Hello boys and girls, here's sending you DVR dreams and iPodelicious wishes. Finding the life electronic overwhelming? I'm thinking of starting a neo-Luddite movement. That's right, down with technology! So first steps first, let me put it out on my blog, tweet my friends, and oh yeah, gotta facebook that sucker....damn.

When was the last time you turned it all off? Tried living without the boob tube for a week? Put down, GASP!!!! the cell phone?! Clearly, as I'm blogging this, I may myself have a problem. But it amazes me that the principal increases in technology seem to be moving more and more to expose people to constant communication, and the end result is (once again, GASP....yeah...) mindless drivel.

Is my life so bad that I need four hours of TV a day, PS3, radio in my car, iPod at work, twenty-three text messages an hour, email, the web, a blog, a blackberry, and my cell phone to distract me from it? Do I really need the latest up to the minute news about the Jonas brothers' insulin pumps to maintain a social life?

How about you? Can you sleep at night without the radio or TV on? Does having the radio off in your car make you uncomfortable? How many times have you gotten in trouble at work for having a dead cell phone? Do you have a kid under 10 with his own computer? Cell phone?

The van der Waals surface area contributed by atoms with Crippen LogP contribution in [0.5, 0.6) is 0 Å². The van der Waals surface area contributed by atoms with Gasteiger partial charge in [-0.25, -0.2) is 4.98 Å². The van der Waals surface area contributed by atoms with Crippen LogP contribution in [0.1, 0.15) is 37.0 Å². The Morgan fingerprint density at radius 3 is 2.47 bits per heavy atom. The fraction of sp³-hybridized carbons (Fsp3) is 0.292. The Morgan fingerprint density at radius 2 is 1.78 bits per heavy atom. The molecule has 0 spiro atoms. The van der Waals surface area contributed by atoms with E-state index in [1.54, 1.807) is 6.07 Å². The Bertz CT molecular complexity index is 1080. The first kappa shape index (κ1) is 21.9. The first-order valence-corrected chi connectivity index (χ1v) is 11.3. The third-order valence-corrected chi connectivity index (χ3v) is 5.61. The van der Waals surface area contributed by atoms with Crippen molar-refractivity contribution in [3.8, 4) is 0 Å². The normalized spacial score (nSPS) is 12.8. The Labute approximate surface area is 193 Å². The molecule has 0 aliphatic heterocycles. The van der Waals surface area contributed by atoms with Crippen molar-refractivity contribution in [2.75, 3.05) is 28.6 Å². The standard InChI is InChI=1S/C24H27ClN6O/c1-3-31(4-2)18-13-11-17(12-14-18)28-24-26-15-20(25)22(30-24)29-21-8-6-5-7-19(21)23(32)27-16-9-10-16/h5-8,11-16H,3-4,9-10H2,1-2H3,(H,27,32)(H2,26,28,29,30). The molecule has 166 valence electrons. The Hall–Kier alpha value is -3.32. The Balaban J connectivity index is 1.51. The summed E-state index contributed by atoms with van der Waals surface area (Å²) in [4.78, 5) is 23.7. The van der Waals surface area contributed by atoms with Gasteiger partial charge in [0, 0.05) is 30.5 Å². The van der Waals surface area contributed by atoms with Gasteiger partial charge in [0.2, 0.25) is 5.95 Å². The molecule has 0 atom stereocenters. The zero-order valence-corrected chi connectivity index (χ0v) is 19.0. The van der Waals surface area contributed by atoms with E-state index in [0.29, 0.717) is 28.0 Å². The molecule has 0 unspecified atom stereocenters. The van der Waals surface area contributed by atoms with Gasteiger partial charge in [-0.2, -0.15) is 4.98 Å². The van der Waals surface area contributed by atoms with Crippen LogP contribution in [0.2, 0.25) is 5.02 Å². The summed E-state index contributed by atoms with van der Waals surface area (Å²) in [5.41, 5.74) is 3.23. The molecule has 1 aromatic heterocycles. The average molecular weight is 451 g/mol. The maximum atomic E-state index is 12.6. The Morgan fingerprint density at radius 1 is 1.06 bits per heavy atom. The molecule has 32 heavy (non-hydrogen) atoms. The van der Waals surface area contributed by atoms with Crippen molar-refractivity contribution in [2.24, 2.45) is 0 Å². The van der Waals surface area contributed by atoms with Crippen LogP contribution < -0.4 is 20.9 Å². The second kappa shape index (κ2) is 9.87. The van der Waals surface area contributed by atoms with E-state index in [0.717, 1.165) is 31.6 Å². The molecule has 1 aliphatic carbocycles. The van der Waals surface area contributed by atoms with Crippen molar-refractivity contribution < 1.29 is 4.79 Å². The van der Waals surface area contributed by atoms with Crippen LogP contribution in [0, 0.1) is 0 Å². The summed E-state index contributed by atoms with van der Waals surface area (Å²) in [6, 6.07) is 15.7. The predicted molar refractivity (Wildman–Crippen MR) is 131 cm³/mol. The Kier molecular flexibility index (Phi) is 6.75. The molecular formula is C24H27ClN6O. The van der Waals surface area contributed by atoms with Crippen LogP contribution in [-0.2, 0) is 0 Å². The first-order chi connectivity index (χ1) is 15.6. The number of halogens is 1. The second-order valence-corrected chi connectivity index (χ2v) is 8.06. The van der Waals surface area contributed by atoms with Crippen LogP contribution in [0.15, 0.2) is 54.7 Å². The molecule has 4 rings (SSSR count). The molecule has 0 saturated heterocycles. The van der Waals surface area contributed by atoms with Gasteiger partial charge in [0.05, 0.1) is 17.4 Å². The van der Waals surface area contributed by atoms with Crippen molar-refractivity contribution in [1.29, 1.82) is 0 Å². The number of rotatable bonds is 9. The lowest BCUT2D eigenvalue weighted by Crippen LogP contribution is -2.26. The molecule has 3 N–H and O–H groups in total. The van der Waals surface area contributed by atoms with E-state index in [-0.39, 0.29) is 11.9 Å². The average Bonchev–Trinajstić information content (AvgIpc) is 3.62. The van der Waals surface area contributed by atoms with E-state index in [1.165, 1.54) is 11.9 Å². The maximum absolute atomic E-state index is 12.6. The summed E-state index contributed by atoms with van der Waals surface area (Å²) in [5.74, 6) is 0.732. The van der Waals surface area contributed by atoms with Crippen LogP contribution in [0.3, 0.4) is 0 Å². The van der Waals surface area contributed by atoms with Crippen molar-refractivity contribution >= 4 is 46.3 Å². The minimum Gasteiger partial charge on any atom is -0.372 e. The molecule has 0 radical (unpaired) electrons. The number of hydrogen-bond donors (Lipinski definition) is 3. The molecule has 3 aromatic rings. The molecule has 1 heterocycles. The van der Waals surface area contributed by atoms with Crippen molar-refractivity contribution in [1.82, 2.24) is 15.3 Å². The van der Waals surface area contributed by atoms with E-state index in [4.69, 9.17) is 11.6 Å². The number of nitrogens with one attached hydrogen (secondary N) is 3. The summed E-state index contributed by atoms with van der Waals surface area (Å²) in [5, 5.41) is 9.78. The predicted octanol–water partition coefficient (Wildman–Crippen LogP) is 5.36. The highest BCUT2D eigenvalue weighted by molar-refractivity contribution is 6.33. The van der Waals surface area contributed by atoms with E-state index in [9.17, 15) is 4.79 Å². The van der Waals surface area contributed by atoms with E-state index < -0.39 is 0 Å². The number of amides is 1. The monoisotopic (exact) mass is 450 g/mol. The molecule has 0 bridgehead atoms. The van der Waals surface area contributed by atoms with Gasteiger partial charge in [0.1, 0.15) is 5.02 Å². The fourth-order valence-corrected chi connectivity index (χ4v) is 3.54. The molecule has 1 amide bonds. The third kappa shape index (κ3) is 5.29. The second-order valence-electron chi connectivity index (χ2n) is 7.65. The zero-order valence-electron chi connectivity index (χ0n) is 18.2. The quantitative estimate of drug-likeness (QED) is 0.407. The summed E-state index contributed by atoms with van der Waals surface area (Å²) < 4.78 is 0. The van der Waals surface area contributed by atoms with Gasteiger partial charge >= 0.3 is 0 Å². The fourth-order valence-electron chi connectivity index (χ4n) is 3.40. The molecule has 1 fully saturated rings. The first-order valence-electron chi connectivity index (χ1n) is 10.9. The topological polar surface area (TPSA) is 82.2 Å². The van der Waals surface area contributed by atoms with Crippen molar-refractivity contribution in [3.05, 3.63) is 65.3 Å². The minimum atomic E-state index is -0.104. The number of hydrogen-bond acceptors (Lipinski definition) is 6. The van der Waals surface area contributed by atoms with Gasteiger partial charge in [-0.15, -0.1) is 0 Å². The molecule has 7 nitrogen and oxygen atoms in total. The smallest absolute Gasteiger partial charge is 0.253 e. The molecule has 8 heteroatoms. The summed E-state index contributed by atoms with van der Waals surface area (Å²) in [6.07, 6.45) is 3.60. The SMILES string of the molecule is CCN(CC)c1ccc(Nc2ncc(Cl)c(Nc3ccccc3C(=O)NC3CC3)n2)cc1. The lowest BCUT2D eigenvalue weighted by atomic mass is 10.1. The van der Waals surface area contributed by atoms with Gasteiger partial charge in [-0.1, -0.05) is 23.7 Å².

What's particularly shocking to me, is the rapid rate at which technological bread and circuses are infiltrating our lives. Telegraph was early, how many decades to Marconi's radio? Then the first big TV event was the Olympics in Hitler's Berlin. Even when I was a kid, late seventies, early eighties, many people didn't own TVs. I think I have six. I'm not sure.

I can remember my first Commodore, the briefcase cell phones, the Atari, my first CD at age 16. Now it's something new every year. Social lives seem to have dwindled down to nothing. Offline anyways. And yet, with all the constant communication, education is dying in our nation. We have vast expanses of knowledge literally at our fingertips (god bless the wikipedia, the new library at Alexandria), yet remain incredibly ignorant. With the power to communicate to millions, what do we chose as our favorites on TV? American idol, Survivor, reruns of Jackass......well, you get the picture.